Napa County 'worth $50bn to US' says new report
- Friday 30 November 2012
Tourism in Napa 'is worth $1bn'
Wine in the county – not just in the Napa Valley appellation – generates US$1bn in tourism revenue, and generates US$84m annually in charitable contributions, and it directly and indirectly provides 46,000 jobs, out of a population of 136,000.
Napa County wines account for one in five bottles of wine produced in California, while Napa Valley appellation wines account for 3% of California wines.
The statistics are detailed in The Economic Impact of Napa County’s Wine and Grapes, prepared for Napa Valley Vintners by the Stonebridge Research Group. The document draws on resources such as National Agricultural Statistics Services (NASS), federal and state excise tax data, and interviews with some of the 789 wineries in Napa County, and their distributors.
The impact of the valley’s wine industry is demonstrated by the fact that wine produced in Napa County represents 17.5% of all wine produced in the US but accounts for 31% of its value. About one out of every three dollars spent on wine sold in the US, is on Napa County wine.
The Napa Valley appellation accounts for 3% of total US wine but almost 17% of the value of all sales of wine in the US.
The total retail value of all the wine produced in Napa County, domestically and exported, is estimated to have totalled US$10.1bn in 2011, while the retail value of Napa Valley appellation wines is estimated at US$5.5bn.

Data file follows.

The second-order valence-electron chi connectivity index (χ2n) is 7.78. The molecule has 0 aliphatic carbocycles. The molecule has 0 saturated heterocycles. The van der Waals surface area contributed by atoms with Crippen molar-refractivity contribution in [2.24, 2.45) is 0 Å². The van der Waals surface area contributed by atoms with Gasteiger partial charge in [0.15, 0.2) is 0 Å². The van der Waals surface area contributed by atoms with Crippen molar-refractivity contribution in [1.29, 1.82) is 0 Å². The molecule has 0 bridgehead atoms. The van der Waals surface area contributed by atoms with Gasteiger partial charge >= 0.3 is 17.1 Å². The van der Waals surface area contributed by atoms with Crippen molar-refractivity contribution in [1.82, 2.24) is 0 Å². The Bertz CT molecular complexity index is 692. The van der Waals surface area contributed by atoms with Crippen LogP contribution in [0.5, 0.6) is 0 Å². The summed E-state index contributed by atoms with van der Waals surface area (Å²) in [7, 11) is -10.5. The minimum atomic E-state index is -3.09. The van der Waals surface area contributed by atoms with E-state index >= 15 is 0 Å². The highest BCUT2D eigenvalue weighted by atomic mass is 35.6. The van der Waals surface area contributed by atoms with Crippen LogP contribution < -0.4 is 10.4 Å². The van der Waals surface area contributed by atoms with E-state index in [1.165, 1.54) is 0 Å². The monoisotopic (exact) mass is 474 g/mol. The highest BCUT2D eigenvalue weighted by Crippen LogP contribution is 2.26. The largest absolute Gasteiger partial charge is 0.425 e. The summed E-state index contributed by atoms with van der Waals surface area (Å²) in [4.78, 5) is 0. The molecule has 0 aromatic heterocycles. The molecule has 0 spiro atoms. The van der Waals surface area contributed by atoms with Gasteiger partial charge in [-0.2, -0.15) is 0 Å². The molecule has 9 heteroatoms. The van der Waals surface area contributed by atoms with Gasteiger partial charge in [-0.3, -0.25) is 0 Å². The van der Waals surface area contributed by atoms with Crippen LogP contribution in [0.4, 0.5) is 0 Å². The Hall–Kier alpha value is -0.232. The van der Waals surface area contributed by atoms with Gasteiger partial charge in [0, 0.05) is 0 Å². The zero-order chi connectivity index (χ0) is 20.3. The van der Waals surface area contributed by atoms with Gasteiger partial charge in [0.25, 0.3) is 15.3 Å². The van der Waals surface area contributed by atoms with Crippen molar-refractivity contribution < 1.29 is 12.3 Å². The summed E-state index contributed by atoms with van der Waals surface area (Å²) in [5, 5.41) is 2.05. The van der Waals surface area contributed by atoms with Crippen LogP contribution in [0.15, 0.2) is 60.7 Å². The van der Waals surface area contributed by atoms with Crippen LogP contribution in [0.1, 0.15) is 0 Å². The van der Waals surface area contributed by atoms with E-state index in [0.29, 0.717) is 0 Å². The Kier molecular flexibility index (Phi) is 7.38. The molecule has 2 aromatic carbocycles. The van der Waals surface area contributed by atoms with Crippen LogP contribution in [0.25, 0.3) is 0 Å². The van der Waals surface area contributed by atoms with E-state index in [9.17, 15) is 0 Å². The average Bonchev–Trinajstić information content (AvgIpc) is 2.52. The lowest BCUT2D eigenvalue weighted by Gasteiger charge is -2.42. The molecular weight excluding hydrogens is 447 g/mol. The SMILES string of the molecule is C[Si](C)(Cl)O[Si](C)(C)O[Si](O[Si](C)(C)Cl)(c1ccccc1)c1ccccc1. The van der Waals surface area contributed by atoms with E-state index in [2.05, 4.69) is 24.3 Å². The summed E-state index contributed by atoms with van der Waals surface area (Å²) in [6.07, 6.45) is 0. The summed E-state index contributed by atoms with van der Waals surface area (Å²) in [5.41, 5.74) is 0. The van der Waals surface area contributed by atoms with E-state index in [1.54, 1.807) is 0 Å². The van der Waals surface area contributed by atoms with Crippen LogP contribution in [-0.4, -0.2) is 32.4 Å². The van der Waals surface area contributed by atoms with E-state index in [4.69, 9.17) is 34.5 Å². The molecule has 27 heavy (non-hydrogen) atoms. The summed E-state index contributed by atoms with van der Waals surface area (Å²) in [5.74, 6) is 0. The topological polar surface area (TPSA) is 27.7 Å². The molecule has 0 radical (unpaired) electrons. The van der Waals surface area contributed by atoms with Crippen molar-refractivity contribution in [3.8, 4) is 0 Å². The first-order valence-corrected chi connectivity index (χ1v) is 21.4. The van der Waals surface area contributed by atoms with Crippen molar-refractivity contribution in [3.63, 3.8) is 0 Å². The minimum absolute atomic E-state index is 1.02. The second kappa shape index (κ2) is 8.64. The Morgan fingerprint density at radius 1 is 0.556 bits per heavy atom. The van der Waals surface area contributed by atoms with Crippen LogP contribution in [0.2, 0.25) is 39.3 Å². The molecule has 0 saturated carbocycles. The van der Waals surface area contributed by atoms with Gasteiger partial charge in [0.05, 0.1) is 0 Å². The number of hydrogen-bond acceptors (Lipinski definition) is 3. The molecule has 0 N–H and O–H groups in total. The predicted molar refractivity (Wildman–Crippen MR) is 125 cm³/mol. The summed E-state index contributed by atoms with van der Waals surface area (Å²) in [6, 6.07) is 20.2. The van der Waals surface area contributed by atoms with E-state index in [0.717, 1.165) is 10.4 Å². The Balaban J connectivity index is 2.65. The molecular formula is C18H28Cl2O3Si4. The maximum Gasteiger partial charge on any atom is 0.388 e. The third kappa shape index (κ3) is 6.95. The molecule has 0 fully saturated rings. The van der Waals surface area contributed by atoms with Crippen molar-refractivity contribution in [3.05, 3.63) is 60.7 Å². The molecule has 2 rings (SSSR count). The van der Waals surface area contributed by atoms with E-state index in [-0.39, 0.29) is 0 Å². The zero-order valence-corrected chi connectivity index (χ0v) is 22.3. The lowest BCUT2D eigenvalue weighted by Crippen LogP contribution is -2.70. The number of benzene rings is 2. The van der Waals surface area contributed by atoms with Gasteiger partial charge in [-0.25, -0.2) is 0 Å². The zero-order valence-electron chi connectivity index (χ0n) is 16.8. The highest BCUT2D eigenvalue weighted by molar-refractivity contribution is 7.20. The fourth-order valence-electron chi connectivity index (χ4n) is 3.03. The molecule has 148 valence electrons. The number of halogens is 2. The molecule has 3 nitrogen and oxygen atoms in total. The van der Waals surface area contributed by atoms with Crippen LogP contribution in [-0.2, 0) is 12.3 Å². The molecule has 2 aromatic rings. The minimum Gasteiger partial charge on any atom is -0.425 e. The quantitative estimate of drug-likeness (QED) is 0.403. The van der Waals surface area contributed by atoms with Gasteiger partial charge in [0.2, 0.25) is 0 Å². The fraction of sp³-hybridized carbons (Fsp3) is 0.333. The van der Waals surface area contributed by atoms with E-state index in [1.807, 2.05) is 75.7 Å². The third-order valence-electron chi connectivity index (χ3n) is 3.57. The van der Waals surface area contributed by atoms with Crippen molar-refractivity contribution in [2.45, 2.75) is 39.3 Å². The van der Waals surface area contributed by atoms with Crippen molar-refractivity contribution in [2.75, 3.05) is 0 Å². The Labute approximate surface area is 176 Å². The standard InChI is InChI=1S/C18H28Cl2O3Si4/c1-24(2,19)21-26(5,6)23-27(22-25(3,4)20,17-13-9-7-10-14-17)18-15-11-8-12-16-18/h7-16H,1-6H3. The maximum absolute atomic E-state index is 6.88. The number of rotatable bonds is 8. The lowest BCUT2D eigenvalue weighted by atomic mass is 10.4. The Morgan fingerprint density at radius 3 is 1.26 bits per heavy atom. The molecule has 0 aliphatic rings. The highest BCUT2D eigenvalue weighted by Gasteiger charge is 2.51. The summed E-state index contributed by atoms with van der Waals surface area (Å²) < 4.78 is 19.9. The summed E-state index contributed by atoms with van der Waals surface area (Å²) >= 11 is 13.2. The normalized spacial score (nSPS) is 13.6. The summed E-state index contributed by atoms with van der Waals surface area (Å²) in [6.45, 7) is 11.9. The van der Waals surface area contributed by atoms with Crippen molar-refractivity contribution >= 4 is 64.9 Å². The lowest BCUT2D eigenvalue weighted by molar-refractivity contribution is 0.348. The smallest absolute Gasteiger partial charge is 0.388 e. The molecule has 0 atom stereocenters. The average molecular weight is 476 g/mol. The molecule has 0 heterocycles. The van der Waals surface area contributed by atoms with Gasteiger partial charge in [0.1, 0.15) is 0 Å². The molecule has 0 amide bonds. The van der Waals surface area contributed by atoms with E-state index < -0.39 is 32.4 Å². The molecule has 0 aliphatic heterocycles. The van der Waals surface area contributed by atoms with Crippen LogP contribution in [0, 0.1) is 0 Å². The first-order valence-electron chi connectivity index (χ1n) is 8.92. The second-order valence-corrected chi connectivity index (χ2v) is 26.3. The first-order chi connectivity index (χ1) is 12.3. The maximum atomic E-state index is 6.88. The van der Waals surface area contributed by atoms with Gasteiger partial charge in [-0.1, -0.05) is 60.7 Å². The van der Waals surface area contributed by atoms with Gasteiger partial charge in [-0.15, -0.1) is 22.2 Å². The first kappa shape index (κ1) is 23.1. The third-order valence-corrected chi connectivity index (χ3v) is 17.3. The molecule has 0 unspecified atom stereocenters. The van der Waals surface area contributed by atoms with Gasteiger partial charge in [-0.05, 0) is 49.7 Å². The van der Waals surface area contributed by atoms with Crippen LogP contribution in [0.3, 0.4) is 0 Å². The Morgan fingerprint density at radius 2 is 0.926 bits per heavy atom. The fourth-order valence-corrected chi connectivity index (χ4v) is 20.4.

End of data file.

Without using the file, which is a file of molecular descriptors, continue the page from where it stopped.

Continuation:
In 2011, the report estimates, Napa’s wine industry had a total economic impact of more than US$13bn on Napa County’s economy, US$26bn on the California economy, and US$50bn on the American economy.
Such calculations are arrived at by a certain amount of extrapolation, the report makes clear.
For example, Stonebridge estimates that Napa County indirectly generates US$3.06bn annually in the US , that is ‘in industries that supply goods and services … [eg] purchases of electricity and gasoline by wineries or of janitorial services by wine bottle manufacturers.’
It also calculates ‘induced effects’, that is, ‘spending in grocery and retail stores, medical offices, insurance companies, internet providers, and other non-wine related industries by workers in industries allied to the wine industry – such as the spending by the janitor working under contract to the wine industry supplier.’
Stonebridge calculates that US$3.9bn was spent in 2011 in the US in such ‘tertiary exchanges’.
NVV executive director Linda Reiff said, ‘The Napa wine industry is healthy and thriving, fueling our local and national economies even in these uncertain times.’
No similar figures are available at present for Sonoma Valley.